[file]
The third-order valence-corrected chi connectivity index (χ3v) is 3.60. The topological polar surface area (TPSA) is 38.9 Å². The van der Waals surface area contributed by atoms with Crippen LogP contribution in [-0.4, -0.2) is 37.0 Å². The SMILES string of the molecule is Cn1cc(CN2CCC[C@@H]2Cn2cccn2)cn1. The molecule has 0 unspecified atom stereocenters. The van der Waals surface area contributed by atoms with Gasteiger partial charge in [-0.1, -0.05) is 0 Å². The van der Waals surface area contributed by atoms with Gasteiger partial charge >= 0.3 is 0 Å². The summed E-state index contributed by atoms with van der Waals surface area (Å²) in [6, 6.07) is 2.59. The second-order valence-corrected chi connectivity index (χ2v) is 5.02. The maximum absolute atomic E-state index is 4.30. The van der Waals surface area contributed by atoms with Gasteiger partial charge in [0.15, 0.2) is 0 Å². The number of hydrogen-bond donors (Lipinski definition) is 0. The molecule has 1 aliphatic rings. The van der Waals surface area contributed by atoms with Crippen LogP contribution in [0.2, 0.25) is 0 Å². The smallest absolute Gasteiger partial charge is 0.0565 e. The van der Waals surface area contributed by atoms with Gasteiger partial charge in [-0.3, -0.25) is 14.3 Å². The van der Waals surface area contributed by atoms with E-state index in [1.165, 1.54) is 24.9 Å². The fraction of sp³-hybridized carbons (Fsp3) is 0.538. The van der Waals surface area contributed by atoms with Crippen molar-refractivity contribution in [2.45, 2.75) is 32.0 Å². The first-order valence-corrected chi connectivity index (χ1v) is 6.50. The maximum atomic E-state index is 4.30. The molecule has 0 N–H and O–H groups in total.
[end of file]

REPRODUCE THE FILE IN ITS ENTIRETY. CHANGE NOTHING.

The third-order valence-corrected chi connectivity index (χ3v) is 3.60. The topological polar surface area (TPSA) is 38.9 Å². The van der Waals surface area contributed by atoms with Crippen LogP contribution in [-0.4, -0.2) is 37.0 Å². The SMILES string of the molecule is Cn1cc(CN2CCC[C@@H]2Cn2cccn2)cn1. The molecule has 0 unspecified atom stereocenters. The van der Waals surface area contributed by atoms with Gasteiger partial charge in [-0.1, -0.05) is 0 Å². The van der Waals surface area contributed by atoms with Gasteiger partial charge >= 0.3 is 0 Å². The summed E-state index contributed by atoms with van der Waals surface area (Å²) in [6, 6.07) is 2.59. The second-order valence-corrected chi connectivity index (χ2v) is 5.02. The maximum absolute atomic E-state index is 4.30. The van der Waals surface area contributed by atoms with Gasteiger partial charge in [0.15, 0.2) is 0 Å². The number of hydrogen-bond donors (Lipinski definition) is 0. The molecule has 1 aliphatic rings. The van der Waals surface area contributed by atoms with Crippen LogP contribution in [0.2, 0.25) is 0 Å². The smallest absolute Gasteiger partial charge is 0.0565 e. The van der Waals surface area contributed by atoms with Gasteiger partial charge in [-0.3, -0.25) is 14.3 Å². The van der Waals surface area contributed by atoms with E-state index in [1.165, 1.54) is 24.9 Å². The fraction of sp³-hybridized carbons (Fsp3) is 0.538. The van der Waals surface area contributed by atoms with Crippen molar-refractivity contribution in [2.45, 2.75) is 32.0 Å². The first-order valence-corrected chi connectivity index (χ1v) is 6.50. The maximum atomic E-state index is 4.30. The molecule has 0 N–H and O–H groups in total.